I just heard this on the local (Pittsburgh) news. I grew watching Mr. Rodgers’ Neighborhood, and I’m sorry to read of his passing. He was both a gentleman and a gentle man. I’ll miss him.
Today is not a beautiful day in the neighborhood
Hats off for Mr. Rodgers.
I’m surprised at how bummed I am. My much younger sister was addicted to that show, so I watched it almost every day as a teenager. It probably kept me from being even more jaded and cynical than I am. The world needs more people like him.
It’s weird. I don’t really remember the experience of watching his show, but I know that when I was little, I watched it almost daily. I know all those crazy puppets, and the trip to the crayon factory, and arts and crafts in his kitchen, or the very rare trips around his neighborhood. Whether you watched his show or not, this was quite a guy, to keep at it with sweaters and toy trains and slow talking and somehow make it work even for modern kids. He knew what he wanted to give to the world, and he gave it, without ever trying to goose it up or make hay out of it.
This is a dark, dark day.
I’ve been down about rock stars dying and whatnot…but THIS one really hurts.
I always liked Fred Rogers’ ability to construct an alternate universe. You have to pass through the wardrobe to get to Narnia, and for Garrison Keillor it’s the phrase “It’s been a quiet week in Lake Wobegon, my hometown…” Mr. Rogers had a variety of elegant gateways to find the Neighborhood of Make Believe, but most of my friends think of him sitting down on the bench and calling for the Trolley.
Sorry if this is rambling…I just really, really miss him. This is the guy I wanted to be when I graduated from college, a beloved host of a beloved program that stays with you even a couple of decades later. And thanks to Mr. Rogers, I know how they make little red wagons, and brooms, and what a terrarium is.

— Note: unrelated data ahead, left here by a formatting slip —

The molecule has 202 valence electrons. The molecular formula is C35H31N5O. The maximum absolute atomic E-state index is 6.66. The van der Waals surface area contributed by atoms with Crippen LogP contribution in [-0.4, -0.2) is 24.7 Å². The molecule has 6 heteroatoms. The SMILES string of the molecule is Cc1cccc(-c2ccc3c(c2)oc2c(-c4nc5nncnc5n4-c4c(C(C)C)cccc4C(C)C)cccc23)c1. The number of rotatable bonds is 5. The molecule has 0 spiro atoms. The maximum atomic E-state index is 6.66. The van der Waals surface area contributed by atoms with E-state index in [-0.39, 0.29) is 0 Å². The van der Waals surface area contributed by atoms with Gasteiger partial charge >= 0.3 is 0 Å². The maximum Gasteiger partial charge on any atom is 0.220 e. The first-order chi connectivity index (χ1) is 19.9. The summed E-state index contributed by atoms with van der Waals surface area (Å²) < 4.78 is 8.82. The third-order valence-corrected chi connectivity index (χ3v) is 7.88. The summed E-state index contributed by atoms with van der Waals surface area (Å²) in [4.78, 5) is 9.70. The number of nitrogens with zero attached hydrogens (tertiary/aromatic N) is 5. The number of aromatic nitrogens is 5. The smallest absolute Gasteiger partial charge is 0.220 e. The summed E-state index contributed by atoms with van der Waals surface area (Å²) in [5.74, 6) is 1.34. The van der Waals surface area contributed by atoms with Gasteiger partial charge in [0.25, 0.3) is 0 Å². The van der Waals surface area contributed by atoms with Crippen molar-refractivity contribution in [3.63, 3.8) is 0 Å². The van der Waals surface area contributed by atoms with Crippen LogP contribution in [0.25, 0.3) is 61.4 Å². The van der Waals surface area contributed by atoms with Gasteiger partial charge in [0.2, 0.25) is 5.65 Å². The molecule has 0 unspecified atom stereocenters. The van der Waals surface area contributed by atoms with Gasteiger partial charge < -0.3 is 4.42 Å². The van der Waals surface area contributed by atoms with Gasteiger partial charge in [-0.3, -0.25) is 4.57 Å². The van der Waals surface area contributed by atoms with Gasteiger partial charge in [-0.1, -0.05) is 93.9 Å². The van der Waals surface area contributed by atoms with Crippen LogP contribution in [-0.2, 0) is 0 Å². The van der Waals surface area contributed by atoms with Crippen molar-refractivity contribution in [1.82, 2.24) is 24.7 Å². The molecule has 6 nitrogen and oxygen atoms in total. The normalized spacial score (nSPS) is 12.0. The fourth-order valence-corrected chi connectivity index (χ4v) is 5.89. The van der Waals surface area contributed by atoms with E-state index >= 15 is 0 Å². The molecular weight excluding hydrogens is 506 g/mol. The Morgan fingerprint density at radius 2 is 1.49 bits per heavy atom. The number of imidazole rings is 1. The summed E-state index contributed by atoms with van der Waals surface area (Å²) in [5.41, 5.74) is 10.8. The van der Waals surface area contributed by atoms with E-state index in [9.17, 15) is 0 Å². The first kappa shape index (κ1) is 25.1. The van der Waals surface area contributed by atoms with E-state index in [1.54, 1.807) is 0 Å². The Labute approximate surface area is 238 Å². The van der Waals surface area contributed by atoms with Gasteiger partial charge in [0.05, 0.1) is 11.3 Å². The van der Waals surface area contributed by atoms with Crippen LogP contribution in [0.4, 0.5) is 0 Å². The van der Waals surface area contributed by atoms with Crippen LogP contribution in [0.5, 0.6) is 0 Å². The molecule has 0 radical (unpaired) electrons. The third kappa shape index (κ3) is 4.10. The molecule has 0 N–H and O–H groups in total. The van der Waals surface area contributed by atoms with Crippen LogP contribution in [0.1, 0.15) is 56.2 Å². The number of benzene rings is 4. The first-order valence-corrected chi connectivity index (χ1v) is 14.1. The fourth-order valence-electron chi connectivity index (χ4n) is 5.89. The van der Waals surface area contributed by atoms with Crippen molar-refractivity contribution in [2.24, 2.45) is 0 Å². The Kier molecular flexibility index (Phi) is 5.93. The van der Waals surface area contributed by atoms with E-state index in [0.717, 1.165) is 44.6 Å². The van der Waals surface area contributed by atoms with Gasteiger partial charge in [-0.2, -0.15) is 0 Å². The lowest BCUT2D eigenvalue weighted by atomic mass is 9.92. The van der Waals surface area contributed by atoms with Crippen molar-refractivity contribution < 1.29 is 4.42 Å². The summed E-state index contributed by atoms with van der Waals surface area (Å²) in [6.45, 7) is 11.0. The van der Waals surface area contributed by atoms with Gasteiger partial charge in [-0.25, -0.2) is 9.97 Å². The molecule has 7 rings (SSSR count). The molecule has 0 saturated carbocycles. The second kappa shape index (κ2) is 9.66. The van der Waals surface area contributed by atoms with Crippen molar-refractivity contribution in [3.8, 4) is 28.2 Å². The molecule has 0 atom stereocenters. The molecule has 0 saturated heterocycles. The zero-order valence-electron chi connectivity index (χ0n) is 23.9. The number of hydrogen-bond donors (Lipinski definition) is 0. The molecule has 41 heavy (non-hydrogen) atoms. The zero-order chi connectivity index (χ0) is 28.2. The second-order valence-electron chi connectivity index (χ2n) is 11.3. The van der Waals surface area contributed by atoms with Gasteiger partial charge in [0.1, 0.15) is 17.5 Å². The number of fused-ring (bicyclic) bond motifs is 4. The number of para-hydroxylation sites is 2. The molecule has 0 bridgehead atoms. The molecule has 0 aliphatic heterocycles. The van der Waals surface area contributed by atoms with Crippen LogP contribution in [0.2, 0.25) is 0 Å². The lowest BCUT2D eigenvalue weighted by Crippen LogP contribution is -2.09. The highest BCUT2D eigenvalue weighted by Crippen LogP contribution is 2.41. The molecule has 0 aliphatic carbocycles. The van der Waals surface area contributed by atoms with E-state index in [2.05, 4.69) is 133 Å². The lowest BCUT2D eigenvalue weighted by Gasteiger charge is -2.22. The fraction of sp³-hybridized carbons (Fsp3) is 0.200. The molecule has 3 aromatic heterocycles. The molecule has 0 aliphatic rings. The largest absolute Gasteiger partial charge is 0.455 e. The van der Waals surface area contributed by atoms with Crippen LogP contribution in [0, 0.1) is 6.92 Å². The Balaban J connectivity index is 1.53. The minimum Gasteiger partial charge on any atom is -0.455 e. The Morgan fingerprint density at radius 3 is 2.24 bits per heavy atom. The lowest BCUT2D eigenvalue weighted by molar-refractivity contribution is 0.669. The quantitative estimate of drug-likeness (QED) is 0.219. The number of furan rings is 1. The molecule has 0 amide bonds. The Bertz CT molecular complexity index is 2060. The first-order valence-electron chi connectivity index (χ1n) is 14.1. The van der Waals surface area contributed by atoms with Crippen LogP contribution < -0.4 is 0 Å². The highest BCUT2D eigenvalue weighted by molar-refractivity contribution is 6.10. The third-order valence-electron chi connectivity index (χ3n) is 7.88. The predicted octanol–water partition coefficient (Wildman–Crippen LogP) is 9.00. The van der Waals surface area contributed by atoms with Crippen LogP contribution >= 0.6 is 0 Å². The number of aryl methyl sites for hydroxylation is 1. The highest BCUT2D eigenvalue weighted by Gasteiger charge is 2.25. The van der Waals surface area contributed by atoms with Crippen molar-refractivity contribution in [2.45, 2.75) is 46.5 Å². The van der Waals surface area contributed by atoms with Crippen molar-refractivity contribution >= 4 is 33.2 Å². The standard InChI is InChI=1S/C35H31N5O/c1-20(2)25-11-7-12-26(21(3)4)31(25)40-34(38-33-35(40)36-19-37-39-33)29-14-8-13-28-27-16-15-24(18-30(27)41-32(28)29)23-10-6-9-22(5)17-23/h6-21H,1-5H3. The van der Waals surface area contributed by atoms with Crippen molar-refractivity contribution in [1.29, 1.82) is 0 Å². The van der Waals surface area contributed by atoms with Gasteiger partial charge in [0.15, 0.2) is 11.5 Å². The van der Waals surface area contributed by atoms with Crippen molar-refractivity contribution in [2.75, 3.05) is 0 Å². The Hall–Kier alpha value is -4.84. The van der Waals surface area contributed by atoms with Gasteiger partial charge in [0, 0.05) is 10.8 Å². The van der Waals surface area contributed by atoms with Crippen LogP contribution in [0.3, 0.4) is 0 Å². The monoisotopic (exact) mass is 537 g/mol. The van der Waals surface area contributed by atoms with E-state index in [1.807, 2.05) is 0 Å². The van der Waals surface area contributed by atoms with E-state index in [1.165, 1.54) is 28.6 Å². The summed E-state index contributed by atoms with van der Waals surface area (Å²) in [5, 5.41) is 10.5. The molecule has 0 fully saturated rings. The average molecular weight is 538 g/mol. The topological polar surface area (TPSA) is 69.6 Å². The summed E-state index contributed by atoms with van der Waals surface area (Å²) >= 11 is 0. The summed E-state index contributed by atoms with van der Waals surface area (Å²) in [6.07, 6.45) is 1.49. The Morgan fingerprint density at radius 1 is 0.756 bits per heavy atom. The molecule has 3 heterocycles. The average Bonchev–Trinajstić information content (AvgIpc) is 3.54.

Fare thee well, Fred Rogers. I toast your memory.
I remember watching that show all the time when I was a child… I’ll miss him for various reasons cited above… as well as for the fact that I’ll always have fond memories of watching the show. May God go with his soul.
You know, I don’t think it’s that dark of a day. Mr. Rogers dealt with death on his show: never in a big fanfare way, but in a quiet way. Pets dying. People passing away in the distance. His message always seemed to be: it’s ok to be sad, life goes on, and we’re all richer for it in the end. There needn’t be dark days if you don’t want there to be. Sad days aren’t dark: in fact they can be the brightest and most invigorating of all.
Funny - I mentioned this very thing to a coworker just a few minutes ago. Even moms could learn stuff from the show. He will be missed.
This roundly sucks.
I can’t even think of what to say. This really is a national tragedy. I loved Mr. Rogers. And even off the show, if you ever saw him interviewed, he was a kind and gentle man. I wish I could have known him.
One of Fred Rogers’s greatest talents was his ability to tap into the way kids play. The Neighborhood of Make-Believe was blatantly phony, and the puppets unsophistocated, because that’s what kids use to create their play fantasies.
He was what is sorely missing on television and in much of the world – a genuinely nice man.
Oh no! I loved Mr. Rogers. I still do… perhaps more than anyone over the age of 6 should.
This is, indeed, a sad day. It was the first news story I clicked on this morning.
My son (now 22) and I spent many, many a day with Mr. Rogers. Mr. Rogers, through his calming voice and gentle manner, commanded your attention better than any of the flashy, noisy cartoons ever could.
He will be missed.
I am truly shocked. What a kind mind who loved children and teaching children.
What a sad day.
Oh no. I loved watching him as a child.
This is just so sad. I don’t think there will ever be another Mr. Rogers.
Can you say, “bummer”?
I loved the story in “TV Guide” a couple of years ago about the time that Mr. Rogers’ car was stolen. The very next day, it was back in the spot where it had been parked, with a note that read, “We didn’t know it was YOUR car.”